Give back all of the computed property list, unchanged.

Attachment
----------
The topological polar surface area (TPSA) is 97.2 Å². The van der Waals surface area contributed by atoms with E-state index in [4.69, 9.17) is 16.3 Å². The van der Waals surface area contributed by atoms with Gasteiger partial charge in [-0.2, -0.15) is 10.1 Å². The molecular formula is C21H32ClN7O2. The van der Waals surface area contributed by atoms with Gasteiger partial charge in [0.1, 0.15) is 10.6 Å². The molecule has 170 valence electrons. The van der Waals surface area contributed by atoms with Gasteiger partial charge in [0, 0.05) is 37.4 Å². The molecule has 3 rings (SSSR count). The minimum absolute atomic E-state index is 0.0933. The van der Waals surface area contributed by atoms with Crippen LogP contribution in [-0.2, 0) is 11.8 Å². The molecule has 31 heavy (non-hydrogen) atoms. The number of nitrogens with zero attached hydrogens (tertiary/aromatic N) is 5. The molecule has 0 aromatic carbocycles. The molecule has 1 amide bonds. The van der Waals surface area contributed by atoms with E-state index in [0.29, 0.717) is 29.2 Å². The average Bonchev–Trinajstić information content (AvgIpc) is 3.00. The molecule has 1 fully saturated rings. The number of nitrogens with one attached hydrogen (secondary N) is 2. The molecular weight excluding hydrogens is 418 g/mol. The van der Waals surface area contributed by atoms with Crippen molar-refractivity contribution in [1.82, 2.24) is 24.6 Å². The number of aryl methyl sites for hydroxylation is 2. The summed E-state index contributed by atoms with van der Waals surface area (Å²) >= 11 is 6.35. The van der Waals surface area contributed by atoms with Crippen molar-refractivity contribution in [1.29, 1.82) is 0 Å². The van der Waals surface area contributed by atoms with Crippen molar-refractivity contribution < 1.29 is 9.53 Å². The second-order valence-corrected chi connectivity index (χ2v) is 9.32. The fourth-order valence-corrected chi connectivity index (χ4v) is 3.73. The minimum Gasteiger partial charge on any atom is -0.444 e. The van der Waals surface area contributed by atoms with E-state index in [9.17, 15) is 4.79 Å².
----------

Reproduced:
The topological polar surface area (TPSA) is 97.2 Å². The van der Waals surface area contributed by atoms with E-state index in [4.69, 9.17) is 16.3 Å². The van der Waals surface area contributed by atoms with Gasteiger partial charge in [-0.2, -0.15) is 10.1 Å². The molecular formula is C21H32ClN7O2. The van der Waals surface area contributed by atoms with Gasteiger partial charge in [0.1, 0.15) is 10.6 Å². The molecule has 170 valence electrons. The van der Waals surface area contributed by atoms with Gasteiger partial charge in [0, 0.05) is 37.4 Å². The molecule has 3 rings (SSSR count). The minimum absolute atomic E-state index is 0.0933. The van der Waals surface area contributed by atoms with Crippen LogP contribution in [-0.2, 0) is 11.8 Å². The molecule has 31 heavy (non-hydrogen) atoms. The number of nitrogens with zero attached hydrogens (tertiary/aromatic N) is 5. The molecule has 0 aromatic carbocycles. The molecule has 1 amide bonds. The van der Waals surface area contributed by atoms with E-state index in [0.29, 0.717) is 29.2 Å². The average Bonchev–Trinajstić information content (AvgIpc) is 3.00. The molecule has 1 fully saturated rings. The number of nitrogens with one attached hydrogen (secondary N) is 2. The molecular weight excluding hydrogens is 418 g/mol. The van der Waals surface area contributed by atoms with Crippen molar-refractivity contribution in [1.82, 2.24) is 24.6 Å². The number of aryl methyl sites for hydroxylation is 2. The summed E-state index contributed by atoms with van der Waals surface area (Å²) >= 11 is 6.35. The van der Waals surface area contributed by atoms with Crippen molar-refractivity contribution in [1.29, 1.82) is 0 Å². The van der Waals surface area contributed by atoms with Crippen molar-refractivity contribution < 1.29 is 9.53 Å². The second-order valence-corrected chi connectivity index (χ2v) is 9.32. The fourth-order valence-corrected chi connectivity index (χ4v) is 3.73. The minimum Gasteiger partial charge on any atom is -0.444 e. The van der Waals surface area contributed by atoms with E-state index in [9.17, 15) is 4.79 Å².